Pot Roast Versus Skittles: Former Temple Star Terrance Knighton Enjoying Super Bowl Spotlight

29 Jan

Today’s Super Bowl Report is powered by the Philadelphia Black Public Relations Society

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By Chris Murray

For the Chris Murray Report and the Philadelphia Sunday Sun

Former Temple and Denver Broncos start defensive lineman Terrance "Pot Roast" Knighton taking questions at Super Bowl Media Day. Photo by Chris Murray.

Former Temple and Denver Broncos start defensive lineman Terrance “Pot Roast” Knighton taking questions at Super Bowl Media Day. Photo by Chris Murray.

JERSEY CITY, N.J. –Former Temple star and Denver Broncos defensive tackle Terrance “Pot Roast” Knighton has spent a year in unfamiliar territory and it’s not because he was playing with a team in a new city.

In his fifth year in the pros since playing his college ball in North Philadelphia, Knighton is experiencing what it’s like to be on a winning team after playing for losing teams at the collegiate level and for the first four years of his NFL career.

Playing for a Denver Broncos team that is gearing up for their Super Bowl XLVIII matchup against the Seattle Seahawks this Sunday at MetLife Stadium, Knighton has enjoyed the season and relishing the opportunity to play for a championship.

“You dream about it, you pray on it, you hope it happens,” Knighton said. “I’m just glad take advantage of the moment.  … It was frustrating (playing for losing teams), but looking back on it now, it makes me cherish this moment even more. Adversity builds character. A lot of time people forget about the downs. But I remember it at times like this.”

This season, Knighton has made the difference in the middle of the Broncos defense. He has 31 tackles, three sacks, five tackles for a loss, seven quarterback hits and one interception. In the AFC Championship game against the New England Patriots, Knighton had four tackles, including two for a loss and had one sack.

“We are very excited to have him. He has been a real stalwart up front, especially inside in both the run and the pass. We are pleased in the growth and development he made this year, but I attribute it to him,” Broncos head coach John Fox.

Broncos defensive coordinator Jack Del Rio said Knighton really increased the level of his play when several Denver defensive lineman went to down to injury.  He was called upon not just improve his own game, but to also to be a leader of the defense.

“Basically it became, ‘Look we really need you to step up and not just play well. We need you to step up and lead, help Sly (Sylvester Willliams) be comfortable next to you, talk with him,” Del Rio said.  “He’s really taken that and run with it. He’s really embraced the role. He’s played well and he’s done more things behind the scenes aside from playing well, in terms of leadership and helping Sly, the young D-tackle playing next to him play at a better level.”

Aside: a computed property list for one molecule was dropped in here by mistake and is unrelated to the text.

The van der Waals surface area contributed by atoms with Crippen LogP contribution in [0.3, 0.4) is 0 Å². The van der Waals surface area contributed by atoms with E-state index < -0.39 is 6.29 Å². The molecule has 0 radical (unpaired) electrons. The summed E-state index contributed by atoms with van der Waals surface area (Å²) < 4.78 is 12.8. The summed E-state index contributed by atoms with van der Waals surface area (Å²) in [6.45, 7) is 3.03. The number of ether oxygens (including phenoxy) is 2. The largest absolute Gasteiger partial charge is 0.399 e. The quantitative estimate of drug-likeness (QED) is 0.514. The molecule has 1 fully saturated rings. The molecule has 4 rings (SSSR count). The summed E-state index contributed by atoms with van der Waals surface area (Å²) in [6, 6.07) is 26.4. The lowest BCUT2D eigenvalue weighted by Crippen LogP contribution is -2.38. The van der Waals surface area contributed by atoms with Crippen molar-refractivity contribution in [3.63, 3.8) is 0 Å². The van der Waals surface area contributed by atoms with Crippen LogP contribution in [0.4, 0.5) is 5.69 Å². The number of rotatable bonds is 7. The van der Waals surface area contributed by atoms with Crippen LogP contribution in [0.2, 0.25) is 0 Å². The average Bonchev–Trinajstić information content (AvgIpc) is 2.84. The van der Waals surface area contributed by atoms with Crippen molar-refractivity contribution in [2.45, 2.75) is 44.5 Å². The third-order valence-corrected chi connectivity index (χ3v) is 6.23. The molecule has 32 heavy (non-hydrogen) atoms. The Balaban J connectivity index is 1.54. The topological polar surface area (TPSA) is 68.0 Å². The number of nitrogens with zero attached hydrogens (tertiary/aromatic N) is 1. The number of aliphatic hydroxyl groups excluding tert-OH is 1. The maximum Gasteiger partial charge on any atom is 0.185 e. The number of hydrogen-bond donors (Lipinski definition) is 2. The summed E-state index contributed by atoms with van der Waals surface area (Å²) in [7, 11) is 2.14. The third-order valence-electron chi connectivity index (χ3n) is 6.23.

At 6-foot-3, 335 pounds, Knighton has become popular with his Denver teammates who affectionately call him, “Pot Roast.”  He said the name came when he ordered pot roast on a six-hour flight back to Denver.

“Plane is dark and the lady is walking down the aisle saying, ‘Pot roast, pot roast’, and I’m like, ‘Right here, right here’. My teammate behind me was like, ‘You’re saying that like that’s your name. I’m going to call you ‘Pot Roast,’’ Knighton said.  “And then it stuck with me. It was either that or ‘shrimp Alfred,’ so I’m glad I got that.”

Coming into their Super Bowl matchup with Seattle, Knighton will be among the players on the defensive line expected to slow down Seahawks running back Marshawn Lynch, who gained 1,257 yards rushing and scored 12 touchdowns.

“I’m ready for the challenge,” Knighton said. “Our group is ready for the challenge. We have to play gap sound football and make we tackle him and knock the pile back because their offensive line does a great job of pushing the pile and finishing guys.  We want to be that force on the field.”

Oddly enough, some observers are billing this matchup as “Pot Roast versus Skittles.”

During his college days, Knighton excelled for a Temple team (2005-2008) that wasn’t very good. In his first year at Temple in 2005, Knighton played for a Temple team that went 0-11. He played under then-head coach Al Golden for three years and never had a winning season.

In three seasons as a starter with the Owls, Knighton accumulated 184 tackles (105 solo), seven sacks and 26 tackles for a loss, three forced fumbles, six fumble recoveries and four blocked kicks. He said playing at Temple made him mentally strong despite all the losing.

“You’re playing in the heart of North Philadelphia, it’s a rough area,” Knighton said. “You gotta be tough. That’s why we take pride in being Temple-made and being Temple tough with two Fs.”

Though Knighton said he was blessed to be a third-round pick by the Jacksonville Jaguars, he still experienced losing.   When he became an unrestricted free agent, Knighton said he couldn’t pass up the opportunity to finally play for a winner.

“You can’t pass up playing for a Super Bowl contender,” Knighton said. “Playing next to a (linebacker) Von Miller, Champ Bailey behind you, Wesley Woodyard, you can’t pass up on things like that. I had the opportunity to play here and I jumped on it.”

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